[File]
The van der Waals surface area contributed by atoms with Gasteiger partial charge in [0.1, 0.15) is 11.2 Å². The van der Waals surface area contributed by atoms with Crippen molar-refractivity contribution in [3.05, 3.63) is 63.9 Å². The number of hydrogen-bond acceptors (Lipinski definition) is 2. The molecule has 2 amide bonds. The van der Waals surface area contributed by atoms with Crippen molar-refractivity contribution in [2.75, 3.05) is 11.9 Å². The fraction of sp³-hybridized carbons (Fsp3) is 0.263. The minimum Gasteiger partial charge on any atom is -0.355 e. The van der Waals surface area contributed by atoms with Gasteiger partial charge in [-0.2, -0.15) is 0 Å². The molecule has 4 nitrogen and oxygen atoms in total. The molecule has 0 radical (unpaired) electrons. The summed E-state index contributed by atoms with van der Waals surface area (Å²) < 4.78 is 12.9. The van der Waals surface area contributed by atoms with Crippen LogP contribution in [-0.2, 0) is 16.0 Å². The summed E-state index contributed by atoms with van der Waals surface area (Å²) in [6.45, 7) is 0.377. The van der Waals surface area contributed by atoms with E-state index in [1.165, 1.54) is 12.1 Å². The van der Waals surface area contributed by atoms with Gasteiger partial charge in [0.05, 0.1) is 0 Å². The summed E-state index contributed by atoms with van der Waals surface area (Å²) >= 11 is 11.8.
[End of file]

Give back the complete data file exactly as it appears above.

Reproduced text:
The van der Waals surface area contributed by atoms with Gasteiger partial charge in [0.1, 0.15) is 11.2 Å². The van der Waals surface area contributed by atoms with Crippen molar-refractivity contribution in [3.05, 3.63) is 63.9 Å². The number of hydrogen-bond acceptors (Lipinski definition) is 2. The molecule has 2 amide bonds. The van der Waals surface area contributed by atoms with Crippen molar-refractivity contribution in [2.75, 3.05) is 11.9 Å². The fraction of sp³-hybridized carbons (Fsp3) is 0.263. The minimum Gasteiger partial charge on any atom is -0.355 e. The van der Waals surface area contributed by atoms with Gasteiger partial charge in [-0.2, -0.15) is 0 Å². The molecule has 4 nitrogen and oxygen atoms in total. The molecule has 0 radical (unpaired) electrons. The summed E-state index contributed by atoms with van der Waals surface area (Å²) < 4.78 is 12.9. The van der Waals surface area contributed by atoms with Crippen LogP contribution in [-0.2, 0) is 16.0 Å². The summed E-state index contributed by atoms with van der Waals surface area (Å²) in [6.45, 7) is 0.377. The van der Waals surface area contributed by atoms with E-state index in [1.165, 1.54) is 12.1 Å². The van der Waals surface area contributed by atoms with Gasteiger partial charge in [0.05, 0.1) is 0 Å². The summed E-state index contributed by atoms with van der Waals surface area (Å²) >= 11 is 11.8.